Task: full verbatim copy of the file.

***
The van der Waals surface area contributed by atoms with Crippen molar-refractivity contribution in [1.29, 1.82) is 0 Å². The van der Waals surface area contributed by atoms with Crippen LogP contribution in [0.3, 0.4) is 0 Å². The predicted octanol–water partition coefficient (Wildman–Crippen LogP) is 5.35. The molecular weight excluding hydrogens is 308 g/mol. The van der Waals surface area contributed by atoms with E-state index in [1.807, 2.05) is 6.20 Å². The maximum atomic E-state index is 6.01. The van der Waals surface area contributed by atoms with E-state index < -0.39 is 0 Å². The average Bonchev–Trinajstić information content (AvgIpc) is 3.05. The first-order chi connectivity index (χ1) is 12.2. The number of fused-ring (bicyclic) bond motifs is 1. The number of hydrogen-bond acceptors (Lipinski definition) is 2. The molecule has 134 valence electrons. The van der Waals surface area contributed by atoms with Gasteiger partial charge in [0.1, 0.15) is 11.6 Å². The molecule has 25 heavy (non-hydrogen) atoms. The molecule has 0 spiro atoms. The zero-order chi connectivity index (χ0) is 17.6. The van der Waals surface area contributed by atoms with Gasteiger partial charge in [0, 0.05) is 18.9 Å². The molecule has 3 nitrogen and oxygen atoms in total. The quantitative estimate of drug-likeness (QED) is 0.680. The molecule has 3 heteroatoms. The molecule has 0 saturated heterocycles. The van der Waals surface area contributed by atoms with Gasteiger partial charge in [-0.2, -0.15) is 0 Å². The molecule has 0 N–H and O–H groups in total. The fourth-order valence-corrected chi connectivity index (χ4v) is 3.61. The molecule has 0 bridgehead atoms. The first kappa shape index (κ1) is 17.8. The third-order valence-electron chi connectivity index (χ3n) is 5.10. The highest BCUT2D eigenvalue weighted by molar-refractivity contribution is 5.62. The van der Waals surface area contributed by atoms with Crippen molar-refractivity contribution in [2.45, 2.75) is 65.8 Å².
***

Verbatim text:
The van der Waals surface area contributed by atoms with Crippen molar-refractivity contribution in [1.29, 1.82) is 0 Å². The van der Waals surface area contributed by atoms with Crippen LogP contribution in [0.3, 0.4) is 0 Å². The predicted octanol–water partition coefficient (Wildman–Crippen LogP) is 5.35. The molecular weight excluding hydrogens is 308 g/mol. The van der Waals surface area contributed by atoms with E-state index in [1.807, 2.05) is 6.20 Å². The maximum atomic E-state index is 6.01. The van der Waals surface area contributed by atoms with E-state index < -0.39 is 0 Å². The average Bonchev–Trinajstić information content (AvgIpc) is 3.05. The first-order chi connectivity index (χ1) is 12.2. The number of fused-ring (bicyclic) bond motifs is 1. The number of hydrogen-bond acceptors (Lipinski definition) is 2. The molecule has 134 valence electrons. The van der Waals surface area contributed by atoms with Gasteiger partial charge in [0.1, 0.15) is 11.6 Å². The molecule has 25 heavy (non-hydrogen) atoms. The molecule has 0 spiro atoms. The zero-order chi connectivity index (χ0) is 17.6. The van der Waals surface area contributed by atoms with Gasteiger partial charge in [0, 0.05) is 18.9 Å². The molecule has 3 nitrogen and oxygen atoms in total. The quantitative estimate of drug-likeness (QED) is 0.680. The molecule has 3 heteroatoms. The molecule has 0 saturated heterocycles. The van der Waals surface area contributed by atoms with Gasteiger partial charge in [-0.2, -0.15) is 0 Å². The molecule has 0 N–H and O–H groups in total. The fourth-order valence-corrected chi connectivity index (χ4v) is 3.61. The molecule has 0 bridgehead atoms. The first kappa shape index (κ1) is 17.8. The third-order valence-electron chi connectivity index (χ3n) is 5.10. The highest BCUT2D eigenvalue weighted by molar-refractivity contribution is 5.62. The van der Waals surface area contributed by atoms with Crippen molar-refractivity contribution in [2.45, 2.75) is 65.8 Å².